Medicine has performed many miracles and the video link below chronicles a rather typical and understandable end of life event: a seemingly minor health issue cascades into a series of other issues which result in prolonged pain and suffering. With each succeeding medical issue, most people engage in hoping that maybe “this treatment” or procedure will get things back on track. But then it doesn’t.
Generally, older adults are more prone to these health care challenges. Our aging bodies do not respond as well or recover as quickly. All this can elevate the challenge of being a proxy who should be prepared to ask important questions to the person they represent and to the medical personnel caring for them. Those questions are articulated in my book as a template of questions to ask.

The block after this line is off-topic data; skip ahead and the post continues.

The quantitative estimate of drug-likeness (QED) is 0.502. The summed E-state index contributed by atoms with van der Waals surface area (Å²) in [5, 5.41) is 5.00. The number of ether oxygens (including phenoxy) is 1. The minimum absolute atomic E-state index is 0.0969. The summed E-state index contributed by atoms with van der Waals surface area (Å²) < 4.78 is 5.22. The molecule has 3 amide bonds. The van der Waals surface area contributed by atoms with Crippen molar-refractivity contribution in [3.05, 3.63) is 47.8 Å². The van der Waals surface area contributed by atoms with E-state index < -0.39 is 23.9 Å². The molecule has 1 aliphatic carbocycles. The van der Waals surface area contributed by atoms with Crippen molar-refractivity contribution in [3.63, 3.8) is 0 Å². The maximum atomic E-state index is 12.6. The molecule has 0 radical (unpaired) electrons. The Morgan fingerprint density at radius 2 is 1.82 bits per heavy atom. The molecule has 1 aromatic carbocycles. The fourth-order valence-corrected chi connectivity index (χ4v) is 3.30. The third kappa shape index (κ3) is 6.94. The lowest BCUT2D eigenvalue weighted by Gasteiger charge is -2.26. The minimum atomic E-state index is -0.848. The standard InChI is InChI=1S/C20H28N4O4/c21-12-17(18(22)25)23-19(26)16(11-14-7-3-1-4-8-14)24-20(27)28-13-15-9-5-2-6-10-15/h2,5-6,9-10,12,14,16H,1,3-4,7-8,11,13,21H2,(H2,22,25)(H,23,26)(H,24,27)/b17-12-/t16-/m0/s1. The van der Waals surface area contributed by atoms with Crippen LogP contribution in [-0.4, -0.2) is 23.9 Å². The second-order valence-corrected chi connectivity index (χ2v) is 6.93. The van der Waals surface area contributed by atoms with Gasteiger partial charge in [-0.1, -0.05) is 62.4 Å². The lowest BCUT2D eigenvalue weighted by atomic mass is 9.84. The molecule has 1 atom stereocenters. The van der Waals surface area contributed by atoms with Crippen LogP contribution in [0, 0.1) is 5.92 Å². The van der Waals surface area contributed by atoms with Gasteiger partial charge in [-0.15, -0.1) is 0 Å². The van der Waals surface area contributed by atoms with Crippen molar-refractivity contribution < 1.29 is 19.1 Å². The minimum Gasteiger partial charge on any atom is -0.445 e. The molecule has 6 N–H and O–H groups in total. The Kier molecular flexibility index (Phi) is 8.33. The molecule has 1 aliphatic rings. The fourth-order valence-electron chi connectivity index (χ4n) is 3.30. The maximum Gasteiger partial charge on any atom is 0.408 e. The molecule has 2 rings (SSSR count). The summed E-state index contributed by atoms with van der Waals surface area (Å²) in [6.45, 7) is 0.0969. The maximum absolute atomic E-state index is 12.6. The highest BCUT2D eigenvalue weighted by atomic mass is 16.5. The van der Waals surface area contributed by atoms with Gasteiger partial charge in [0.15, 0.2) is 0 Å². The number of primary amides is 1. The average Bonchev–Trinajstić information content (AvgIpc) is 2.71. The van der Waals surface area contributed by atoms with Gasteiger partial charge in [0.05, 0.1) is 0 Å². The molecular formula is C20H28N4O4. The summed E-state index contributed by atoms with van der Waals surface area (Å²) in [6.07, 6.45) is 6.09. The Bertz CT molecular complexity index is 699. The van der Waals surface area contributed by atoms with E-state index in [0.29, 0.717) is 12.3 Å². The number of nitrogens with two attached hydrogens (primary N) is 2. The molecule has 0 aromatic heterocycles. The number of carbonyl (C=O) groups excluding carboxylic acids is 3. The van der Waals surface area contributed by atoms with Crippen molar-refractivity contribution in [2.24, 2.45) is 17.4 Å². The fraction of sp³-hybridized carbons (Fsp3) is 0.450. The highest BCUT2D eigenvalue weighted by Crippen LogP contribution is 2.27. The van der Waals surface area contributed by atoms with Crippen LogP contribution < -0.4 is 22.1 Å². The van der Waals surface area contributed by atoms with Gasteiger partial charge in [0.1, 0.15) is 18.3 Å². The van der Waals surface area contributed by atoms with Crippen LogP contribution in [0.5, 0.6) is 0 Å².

Sometimes it is only in retrospect that we see that our well-meaning responses prolonged suffering and/or reduced quality of life. See the anguish, pain and frustration of Keith Olberman as he describes being his Dad’s proxy and the excruciating dilemmas he faces. Note how he urges the viewer to “have the conversation”.
That being said, there are no simple answers to these profound life dilemmas but it is worth at least being aware that we all need to be aware of the challenge of hope versus the reality of or our mortality. Being a proxy can be very difficult.
VIEW THIS WITH YOUR PROXY AND DISCUSS HOW YOU WOULD WANT YOUR PROXY TO RESPOND. IT IS UNDERSTANDABLE THAT YOU CAN NOT ANTICIPATE EVERY MEDICAL SITUATION, BUT IT IS WORTH A GENERAL CONVERSATION.
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